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Keywords

  • Liver functions
  • Fatty liver
  • Liver diseases
  • Molecular mechanisms and biomarkers

Published Papers (9 papers)

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Research

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Open AccessArticle
Targeted Analysis of 46 Bile Acids to Study the Effect of Acetaminophen in Rat by LC-MS/MS
Metabolites 2020, 10(1), 26; https://doi.org/10.3390/metabo10010026 - 07 Jan 2020
Abstract
Bile acids represent a large class of steroid acids synthesized in the liver and further metabolized by many bacterial and mammalian enzymes. Variations in bile acid levels can be used as a measure of liver function. There still exists, however, a need to [...] Read more.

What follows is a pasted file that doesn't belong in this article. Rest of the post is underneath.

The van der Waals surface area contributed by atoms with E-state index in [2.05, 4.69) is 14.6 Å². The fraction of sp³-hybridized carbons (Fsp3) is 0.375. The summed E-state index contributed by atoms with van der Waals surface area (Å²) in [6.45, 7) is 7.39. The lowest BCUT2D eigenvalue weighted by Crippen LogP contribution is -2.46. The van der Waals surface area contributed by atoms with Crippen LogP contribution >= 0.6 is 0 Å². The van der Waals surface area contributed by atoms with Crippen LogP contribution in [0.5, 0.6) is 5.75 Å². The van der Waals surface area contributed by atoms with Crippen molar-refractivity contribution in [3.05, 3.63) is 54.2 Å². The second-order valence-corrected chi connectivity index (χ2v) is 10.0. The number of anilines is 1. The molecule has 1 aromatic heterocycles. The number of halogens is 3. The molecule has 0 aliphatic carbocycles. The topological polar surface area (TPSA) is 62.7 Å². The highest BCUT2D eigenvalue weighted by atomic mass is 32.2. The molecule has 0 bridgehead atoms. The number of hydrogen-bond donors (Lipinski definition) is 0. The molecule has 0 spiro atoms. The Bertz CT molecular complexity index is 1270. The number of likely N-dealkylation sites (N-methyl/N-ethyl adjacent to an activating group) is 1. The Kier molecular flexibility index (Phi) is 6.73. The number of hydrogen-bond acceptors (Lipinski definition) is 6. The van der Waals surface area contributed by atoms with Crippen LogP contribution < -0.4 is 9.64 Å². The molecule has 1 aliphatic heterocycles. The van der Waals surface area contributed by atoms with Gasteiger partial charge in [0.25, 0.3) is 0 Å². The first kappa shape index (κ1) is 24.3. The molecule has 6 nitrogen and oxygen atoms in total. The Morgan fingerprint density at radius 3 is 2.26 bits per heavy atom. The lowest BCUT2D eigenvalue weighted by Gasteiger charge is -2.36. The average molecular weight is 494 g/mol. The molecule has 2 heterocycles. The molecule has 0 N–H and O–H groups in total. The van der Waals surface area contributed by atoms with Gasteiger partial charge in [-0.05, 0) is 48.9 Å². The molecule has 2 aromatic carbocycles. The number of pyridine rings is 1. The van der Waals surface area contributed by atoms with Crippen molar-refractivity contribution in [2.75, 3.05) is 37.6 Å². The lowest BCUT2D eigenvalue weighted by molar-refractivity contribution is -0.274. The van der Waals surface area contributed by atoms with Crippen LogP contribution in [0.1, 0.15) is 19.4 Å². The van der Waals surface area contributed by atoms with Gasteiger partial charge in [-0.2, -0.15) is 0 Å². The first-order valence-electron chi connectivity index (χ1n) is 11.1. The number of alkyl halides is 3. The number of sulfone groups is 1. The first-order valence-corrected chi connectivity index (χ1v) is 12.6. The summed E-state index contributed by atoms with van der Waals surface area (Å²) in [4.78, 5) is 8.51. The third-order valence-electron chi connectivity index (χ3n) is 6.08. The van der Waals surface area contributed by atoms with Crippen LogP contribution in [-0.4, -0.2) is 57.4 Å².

Bile acids represent a large class of steroid acids synthesized in the liver and further metabolized by many bacterial and mammalian enzymes. Variations in bile acid levels can be used as a measure of liver function. There still exists, however, a need to study the variation of individual circulating bile acids in the context of hepatotoxity or liver disease. Acetaminophen (APAP), a drug commonly taken to relieve pain and decrease fever, is known to cause acute liver failure at high doses. We have developed a targeted liquid chromatography-tandem mass spectrometry method to monitor the effects of different doses of APAP on the bile acid plasma profile in a rat model. The analysis method was optimized to ensure chromatographic resolution of isomeric species using a mixture of 46 standard bile acids, and 14 isotopically-labeled internal standard (IS) compounds detected in multiple reaction monitoring (MRM) mode on a triple quadrupole mass spectrometer. Four doses of acetaminophen were studied, the highest of which shows signs of hepatotoxicity in rats. This targeted method revealed that high dose APAP has an important effect on bile acid profiles. Changes were seen in several unconjugated bile acids as well as glycine conjugates; however, no obvious changes were apparent for taurine-conjugated species. Full article